An alternate method of authentication is required which provides for both origin authentication and replay protection, but which does not involve sending a password in the clear over the network. The APOP command provides this functionality.

A POP3 server which implements the APOP command will include a timestamp in its banner greeting. The syntax of the timestamp corresponds to the `msg-id' in [RFC822], and MUST be different each time the POP3 server issues a banner greeting. For example, on a UNIX implementation in which a separate UNIX process is used for each instance of a POP3 server, the syntax of the timestamp might be:

<process-ID.clock@hostname>

where `process-ID' is the decimal value of the process's PID, clock is the decimal value of the system clock, and hostname is the fully qualified domain-name corresponding to the host where the POP3 server is running.

The POP3 client makes note of this timestamp, and then issues the APOP command. The `name' parameter has identical semantics to the `name' parameter of the USER command. The `digest' parameter is calculated by applying the MD5 algorithm [RFC1321] to a string consisting of the timestamp (including angle-brackets) followed by a shared secret. This shared secret is a string known only to the POP3 client and server. Great care should be taken to prevent unauthorized disclosure of the secret, as knowledge of the secret will allow any entity to successfully masquerade as the named user. The `digest' parameter itself is a 16-octet value, which is sent in hexadecimal format, using lower-case ASCII characters.

When the POP3 server receives the APOP command, it verifies the digest provided. If the digest is correct, the POP3 server issues a positive response, and the POP3 session enters the TRANSACTION state. Otherwise, a negative response is issued and the POP3 session remains in the AUTHORIZATION state.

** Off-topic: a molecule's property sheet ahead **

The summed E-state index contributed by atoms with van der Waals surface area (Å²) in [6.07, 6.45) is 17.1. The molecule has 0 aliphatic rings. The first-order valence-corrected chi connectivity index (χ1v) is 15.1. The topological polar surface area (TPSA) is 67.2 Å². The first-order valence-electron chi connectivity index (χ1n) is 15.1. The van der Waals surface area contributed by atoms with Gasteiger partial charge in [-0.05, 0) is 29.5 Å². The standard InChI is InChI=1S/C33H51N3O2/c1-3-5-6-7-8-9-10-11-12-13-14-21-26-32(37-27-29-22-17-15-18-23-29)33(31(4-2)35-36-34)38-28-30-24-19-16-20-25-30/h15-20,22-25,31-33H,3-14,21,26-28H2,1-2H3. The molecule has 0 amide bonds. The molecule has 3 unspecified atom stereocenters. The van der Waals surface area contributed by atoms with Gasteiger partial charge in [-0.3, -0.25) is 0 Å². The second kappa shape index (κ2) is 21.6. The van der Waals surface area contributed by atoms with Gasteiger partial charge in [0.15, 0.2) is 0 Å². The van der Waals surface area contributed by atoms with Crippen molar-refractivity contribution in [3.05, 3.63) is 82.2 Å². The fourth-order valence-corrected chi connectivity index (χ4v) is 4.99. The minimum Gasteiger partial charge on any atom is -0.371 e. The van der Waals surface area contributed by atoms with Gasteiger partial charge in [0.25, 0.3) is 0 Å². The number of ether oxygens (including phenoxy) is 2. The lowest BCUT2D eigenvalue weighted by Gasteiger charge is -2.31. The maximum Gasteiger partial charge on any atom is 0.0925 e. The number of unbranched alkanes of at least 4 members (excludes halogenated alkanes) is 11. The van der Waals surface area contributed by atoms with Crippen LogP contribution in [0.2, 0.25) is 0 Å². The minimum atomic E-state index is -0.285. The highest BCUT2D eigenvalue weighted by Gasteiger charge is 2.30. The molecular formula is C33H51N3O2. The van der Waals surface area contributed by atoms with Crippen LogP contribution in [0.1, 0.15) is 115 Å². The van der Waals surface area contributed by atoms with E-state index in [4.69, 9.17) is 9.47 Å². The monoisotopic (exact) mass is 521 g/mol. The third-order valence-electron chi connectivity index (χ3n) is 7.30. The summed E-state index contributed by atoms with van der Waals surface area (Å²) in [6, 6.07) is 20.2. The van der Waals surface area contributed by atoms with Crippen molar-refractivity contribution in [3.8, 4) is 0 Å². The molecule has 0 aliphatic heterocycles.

Note that as the length of the shared secret increases, so does the difficulty of deriving it. As such, shared secrets should be long strings (considerably longer than the 8-character example shown below).

Possible Responses:
+OK maildrop locked and ready
-ERR permission denied

Examples:
S: +OK POP3 server ready <1896.697170952@dbc.mtview.ca.us>
C: APOP mrose c4c9334bac560ecc979e58001b3e22fb
S: +OK maildrop has 1 message (369 octets)

In this example, the shared secret is   the string `tan-staaf'. Hence, the MD5 algorithm is applied to the string

<1896.697170952@dbc.mtview.ca.us>tanstaaf

which produces a digest value of c4c9334bac560ecc979e58001b3e22fb


Scaling and Operational Considerations

Since some of the optional features described above were added to the POP3 protocol, experience has accumulated in using them in large-scale commercial post office operations where most of the users are unrelated to each other. In these situations and others, users and vendors of POP3 clients have discovered that the combination of using the UIDL command and not issuing the DELE command can provide a weak version of the "maildrop as semi-permanent repository" functionality normally associated with IMAP. Of course the other capabilities of IMAP, such as polling an existing connection for newly arrived messages and supporting multiple folders on the server, are not present in POP3.

When these facilities are used in this way by casual users, there has been a tendency for already-read messages to accumulate on the server without bound. This is clearly an undesirable behavior pattern from the standpoint of the server operator. This situation is aggravated by the fact that the limited capabilities of the POP3 do not permit efficient handling of maildrops which have hundreds or thousands of messages.